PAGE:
The aforementioned CIA analysis noted that the growing rift and rivalry with the Soviet Union motivated China to become more assertive in Eastern Europe (Central Intelligence Agency, 43). Albania assumed an important place in this regard, given the coincidence of views of Beijing and Tirana concerning Khrushchev’s new course. China disagreed with the Soviet abandonment of Stalinism, it stood by Hoxha in his dispute with Khrushchev and did not support Soviet’s course for more relaxed East-West relations. This interpretation prevailed in Washington’s understanding of the dynamics in the triangle Moscow-Tirana-Beijing.
The Chinese aspiration for having an anchor in Eastern Europe started to draw attention in Washington. Thus, on the occasion of the presentation of credentials by the Bulgarian envoy, President Kennedy asked him about the ‘activities of China in Eastern Europe and why the present situation existed in Albania.’ The answer of the Bulgarian envoy, Lyubomir Popov, was interesting and indicative. While trying to avoid speaking about China, Popov portrayed the Communist leadership in Albania as ‘young and immature,’ and pointed out that, ‘theoretically, the country was in a state of war with Greece and Tirana perceives itself surrounded by enemies’ (US Department of State).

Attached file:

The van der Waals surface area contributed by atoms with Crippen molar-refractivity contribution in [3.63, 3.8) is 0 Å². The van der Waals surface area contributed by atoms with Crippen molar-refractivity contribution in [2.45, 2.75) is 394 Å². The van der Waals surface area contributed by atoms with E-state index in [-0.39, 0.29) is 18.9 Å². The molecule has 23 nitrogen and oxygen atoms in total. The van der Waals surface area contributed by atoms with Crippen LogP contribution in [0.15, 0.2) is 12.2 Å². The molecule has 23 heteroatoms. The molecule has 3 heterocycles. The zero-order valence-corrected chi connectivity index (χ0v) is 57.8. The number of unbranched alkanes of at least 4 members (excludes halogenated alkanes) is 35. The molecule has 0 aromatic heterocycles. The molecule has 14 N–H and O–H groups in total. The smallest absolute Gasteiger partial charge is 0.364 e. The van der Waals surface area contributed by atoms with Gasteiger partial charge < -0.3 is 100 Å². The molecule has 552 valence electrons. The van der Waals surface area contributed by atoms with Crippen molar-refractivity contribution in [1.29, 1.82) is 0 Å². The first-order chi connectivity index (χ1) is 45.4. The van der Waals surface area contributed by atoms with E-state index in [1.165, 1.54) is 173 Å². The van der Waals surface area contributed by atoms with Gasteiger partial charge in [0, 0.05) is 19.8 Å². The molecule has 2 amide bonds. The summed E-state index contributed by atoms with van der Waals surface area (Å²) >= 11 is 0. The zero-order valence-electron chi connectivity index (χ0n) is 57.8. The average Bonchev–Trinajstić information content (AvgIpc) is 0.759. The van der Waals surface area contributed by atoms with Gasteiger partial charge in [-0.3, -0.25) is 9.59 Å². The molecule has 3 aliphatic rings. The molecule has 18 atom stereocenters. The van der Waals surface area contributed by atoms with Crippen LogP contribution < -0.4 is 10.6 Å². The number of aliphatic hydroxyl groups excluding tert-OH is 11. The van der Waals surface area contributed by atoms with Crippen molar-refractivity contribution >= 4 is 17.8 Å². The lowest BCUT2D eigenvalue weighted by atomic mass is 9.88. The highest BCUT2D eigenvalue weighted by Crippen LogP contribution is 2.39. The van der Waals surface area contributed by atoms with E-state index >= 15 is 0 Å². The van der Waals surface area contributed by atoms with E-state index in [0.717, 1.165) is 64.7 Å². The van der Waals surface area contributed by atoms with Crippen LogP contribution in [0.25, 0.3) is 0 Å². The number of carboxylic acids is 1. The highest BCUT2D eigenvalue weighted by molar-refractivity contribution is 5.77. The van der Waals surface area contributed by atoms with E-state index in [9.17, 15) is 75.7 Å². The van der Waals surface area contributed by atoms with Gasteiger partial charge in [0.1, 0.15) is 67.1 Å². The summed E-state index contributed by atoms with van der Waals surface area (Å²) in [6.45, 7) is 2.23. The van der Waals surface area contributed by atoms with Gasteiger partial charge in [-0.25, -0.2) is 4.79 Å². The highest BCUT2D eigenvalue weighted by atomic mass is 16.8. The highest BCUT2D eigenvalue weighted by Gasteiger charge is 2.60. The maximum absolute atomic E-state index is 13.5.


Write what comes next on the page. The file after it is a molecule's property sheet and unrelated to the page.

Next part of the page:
Nevertheless, it seems that Albania’s alignment with China was not a matter of great concern for the US Indeed, Washington welcomed Albania’s new course but it did so without particular enthusiasm and with great caution. In this regard, George Kennan, the then-American Ambassador to Yugoslavia, recommended to Washington to adopt a ‘hands off policy in Albania’s bitter quarrel with the Soviet Union’ (Allen, Robert and Paul Scott).
The issue of the Albania-Soviet split was also discussed during the historical visit of President Nixon to China in 1972. In the meeting with Nixon, the Prime Minister Zhou Enlai, made the following remarks: